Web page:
Support for vulnerable Syrian refugees and Jordanians in Jordan

Contract partner: CARE Österreich, Verein für Entwicklungszusammenarbeit und humanitäre Hilfe Country: Jordanien Funding amount: € 530.000,00 Project start: 01.07.2017 End: 30.06.2018

Short Description:

Overall goal

The overall goal of the project is to provide life-saving support and protection for the most vulnerable people in Jordan who are affected by the Syria crisis, by responding to the most urgent needs of vulnerable refugees and Jordanians.


Expected results

Expected Result 1: The total number of 15,250 individuals (70% refugees/30% Jordanians) are more secure in their living environment and have access to services such as health, education, housing and social security. Unregistered refugees are protected in that they are referred to UNHCR for registration and services.

Expected Result 2: Out of the total number of beneficiaries, 10,950 beneficiaries (70% refugees/30% Jordanians have access to emergency cash assistance in order to meet most urgent protection needs (food, health, shelter).

Expected Result 3: Also out of the total number of beneficiaries, 1,000 individuals (70% refugees/30% Jordanians have improved capability to cope with the harsh conditions in winter (Winterization assistance cash and non-food items (NFIs)).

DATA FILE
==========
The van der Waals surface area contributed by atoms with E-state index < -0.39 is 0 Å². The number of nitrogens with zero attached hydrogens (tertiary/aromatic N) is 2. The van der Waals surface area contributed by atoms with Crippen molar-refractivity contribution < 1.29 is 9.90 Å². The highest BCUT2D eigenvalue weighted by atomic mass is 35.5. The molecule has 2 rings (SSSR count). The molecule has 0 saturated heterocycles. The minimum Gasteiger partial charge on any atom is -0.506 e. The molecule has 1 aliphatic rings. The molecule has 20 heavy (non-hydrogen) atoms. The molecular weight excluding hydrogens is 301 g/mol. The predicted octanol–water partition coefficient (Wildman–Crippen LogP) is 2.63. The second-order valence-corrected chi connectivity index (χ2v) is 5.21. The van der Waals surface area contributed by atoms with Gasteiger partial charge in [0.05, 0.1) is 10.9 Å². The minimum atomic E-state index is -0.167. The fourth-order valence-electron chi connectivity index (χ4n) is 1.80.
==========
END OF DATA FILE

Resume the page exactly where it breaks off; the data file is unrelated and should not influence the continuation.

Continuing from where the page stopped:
Target group / Beneficiaries

The project is implemented in the governorates of Zarqa, Azraq and Irbid. Togehter with its partner CARE International in Jordan, CARE Austria aims to reach a total of 15,250 vulernable Syrians and Jordanians. Concretely, the target group comprises vulnerable groups such as female-headed households, women, children at risk/surviving SGBV including early, forced marriage and child labor, unaccompanied minors, the elderly, disabled and/or infirm.

The target group is set up as follows:

Urban population, including ITS, total: 1,850 HHs, 9,250 individuals.

- Case management, needs assessment and referral: 1,700 HHs (8,500 individuals).

- Case management and needs assessment through outreach team: 150 housebound HHs (750 individuals)

- Emergency Cash Assistance: 1,090 HHs (5,450 individuals) 130JOD/170EUR per household.

- Winterization Cash Assistance: 80 HHs (400 individuals) 400JOD/498 EUR per household.

- Winterization NFIs: 120 HHs (600 individuals)

Azraq Camp total: 6,000 individuals

- Case Management: 6,000 individuals.

- Cash Assistance: 5,500 individuals; 10JOD/13 EUR per beneficiary



Activity 1.1 Assess most urgent needs and provide in-depth case management and provide referral to 1,700 HHs (8,500 individuals);

Activity 1.2 Provide assessment and case management to 150 housebound HHs (750 individuals) and other vulnerable beneficiaries unable to reach community centers through CARE’s outreach team;

Activity 1.3 Provide assessment for 6,000 individuals in Azraq Camp.

Activity 2.1. Distribution of Emergency Cash Assistance to 1,090 vulnerable HHs (5,450 individuals) in urban areas;

Activity 2.2. Distribution of Emergency Cash Assistance to 5,500 vulnerable individuals in Azraq camp.

Activity 3.1 Distribution of winterization cash assistance to 80 vulnerable houleholds in the urban areas;

Activity 3.2 Distribution of Non-Food Items (NFIs) to 120 HHs unable to reach community centres, including disabled, elderly, and pregnant women in particular.